Food Plants - Perennial

Sunchokes, Jerusalem Artichokes, Suntubers

A Sunflower by Any Other Name

Sunchokes, also commonly called Jerusalem artichokes, are native to the Eastern United States, where my wife Emma and I have chosen to settle.  As we establish our gardens, it’s hard to ignore them. They check off on a lot of what we are after: perennials, low-maintenance, drought-tolerant, highly productive, disease-resistant, attractive to beneficial insects. These qualities can’t help but sound enticing for a permaculture garden.

But, for all those good qualities, there are warnings that come along with the sunchoke, articles devoted to pre-empting anyone planting or eating them. They are notoriously invasive and difficult to get rid of, able to spring anew next season from the tiniest remnant of tuber, and the fast-growing, two-meter giant, seemingly a biomass warrior, is also allelopathic.  As for consuming them, they contain a high level of inulin, an indigestible starch which has helped to give Jerusalem artichokes another name in some circles: fartichoke.

Therefore, as we contemplate our staple garden and the prospect of including a fixed bed of Jerusalem artichokes in it, well, there’s more to think about than we thought there might be.

 

 

The Basic Info 

Despite what the name suggests and the fact that both are perennial vegetables, Jerusalem artichokes (Helianthus tuberosus) are not related to globe artichokes (Cynara scolymus). The first is a type of sunflower and the second a thistle. With sunchokes, we harvest the tubers, with globe artichokes, we go for the flowers. However, their flavours are often considered comparable.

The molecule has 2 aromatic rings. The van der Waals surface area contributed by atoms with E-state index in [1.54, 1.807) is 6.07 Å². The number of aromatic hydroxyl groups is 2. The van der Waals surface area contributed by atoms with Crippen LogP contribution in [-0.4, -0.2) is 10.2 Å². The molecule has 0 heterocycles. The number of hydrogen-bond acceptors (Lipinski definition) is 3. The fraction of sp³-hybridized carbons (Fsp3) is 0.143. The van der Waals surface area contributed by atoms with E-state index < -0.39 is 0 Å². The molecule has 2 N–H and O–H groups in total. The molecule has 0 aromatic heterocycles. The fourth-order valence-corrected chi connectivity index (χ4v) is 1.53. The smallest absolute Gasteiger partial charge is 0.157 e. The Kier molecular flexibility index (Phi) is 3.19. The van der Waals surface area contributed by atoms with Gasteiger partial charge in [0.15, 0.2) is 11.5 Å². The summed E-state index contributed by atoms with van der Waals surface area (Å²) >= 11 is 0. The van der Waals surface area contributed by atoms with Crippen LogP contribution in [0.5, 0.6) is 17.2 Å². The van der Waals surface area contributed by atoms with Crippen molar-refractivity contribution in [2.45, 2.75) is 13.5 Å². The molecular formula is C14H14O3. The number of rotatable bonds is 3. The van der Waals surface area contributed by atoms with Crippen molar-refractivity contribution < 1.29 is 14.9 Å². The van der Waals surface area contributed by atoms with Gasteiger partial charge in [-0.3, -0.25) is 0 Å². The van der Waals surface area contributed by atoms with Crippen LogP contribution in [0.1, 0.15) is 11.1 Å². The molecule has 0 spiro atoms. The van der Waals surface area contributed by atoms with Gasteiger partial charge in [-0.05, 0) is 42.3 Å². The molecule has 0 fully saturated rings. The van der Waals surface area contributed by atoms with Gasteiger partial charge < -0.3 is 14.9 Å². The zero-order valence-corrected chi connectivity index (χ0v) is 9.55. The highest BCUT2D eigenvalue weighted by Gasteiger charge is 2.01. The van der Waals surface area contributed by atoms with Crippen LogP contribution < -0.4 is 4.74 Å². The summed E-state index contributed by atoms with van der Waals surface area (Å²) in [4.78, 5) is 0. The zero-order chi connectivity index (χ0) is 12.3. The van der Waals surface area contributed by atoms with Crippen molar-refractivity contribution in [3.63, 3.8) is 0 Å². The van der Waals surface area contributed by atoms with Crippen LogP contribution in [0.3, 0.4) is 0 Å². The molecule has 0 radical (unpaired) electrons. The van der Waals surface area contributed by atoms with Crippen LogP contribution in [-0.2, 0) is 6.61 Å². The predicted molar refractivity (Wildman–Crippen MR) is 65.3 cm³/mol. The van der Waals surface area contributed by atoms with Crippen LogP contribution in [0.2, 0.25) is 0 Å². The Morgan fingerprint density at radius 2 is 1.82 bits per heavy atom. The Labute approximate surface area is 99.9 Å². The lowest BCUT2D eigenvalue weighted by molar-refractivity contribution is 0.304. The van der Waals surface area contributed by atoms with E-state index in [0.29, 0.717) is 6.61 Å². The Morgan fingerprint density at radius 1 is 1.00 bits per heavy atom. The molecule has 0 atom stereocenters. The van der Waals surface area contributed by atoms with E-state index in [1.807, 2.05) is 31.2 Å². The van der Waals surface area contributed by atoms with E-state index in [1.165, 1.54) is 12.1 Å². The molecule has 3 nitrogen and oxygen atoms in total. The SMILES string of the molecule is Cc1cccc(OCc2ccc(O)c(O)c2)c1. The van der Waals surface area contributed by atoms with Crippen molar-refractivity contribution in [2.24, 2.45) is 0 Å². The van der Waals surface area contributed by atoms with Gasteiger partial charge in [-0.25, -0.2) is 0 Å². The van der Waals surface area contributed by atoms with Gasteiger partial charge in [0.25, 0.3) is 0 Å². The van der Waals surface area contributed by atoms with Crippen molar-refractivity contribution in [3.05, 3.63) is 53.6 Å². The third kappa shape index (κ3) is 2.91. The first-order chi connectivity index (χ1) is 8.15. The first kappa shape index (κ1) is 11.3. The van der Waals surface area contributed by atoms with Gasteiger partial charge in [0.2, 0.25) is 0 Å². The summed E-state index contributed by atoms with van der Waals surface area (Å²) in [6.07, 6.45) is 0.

Sunchokes grow to be two or three meters tall, and they put out yellow flowers that are about five to eight centimetres across. The tops of the plants die off in the wintertime, but they return when temperatures begin to heat up in the spring. As a crop, they grow best in loose, acidic soil with good drainage, which makes them easier to harvest and prevents the tubers from rotting. That said, they are known to survive, in fact thrive, in lots of conditions, including compost bins.

 

 

Artichoke
Image by Beverly Buckley from Pixabay

Why Grow Sunchokes?

For us, the reasons to grow sunchokes are plentiful. Some of the traits listed above—perennial, beneficial insects, and highly productive—are attributes we are always after, but beyond them, there are some notable reasons for us growing sunchokes, as well as reasons others might want to consider.

Due to the height of the plant, they can make fantastic summertime visual barriers. The part of our property that’s developed is fairly open to the road, so we are envisioning sunchokes as a potential privacy screen to our swimming area. In the summer, when we need it, it’ll be there, and otherwise, a view of the lovely dam is open to the road.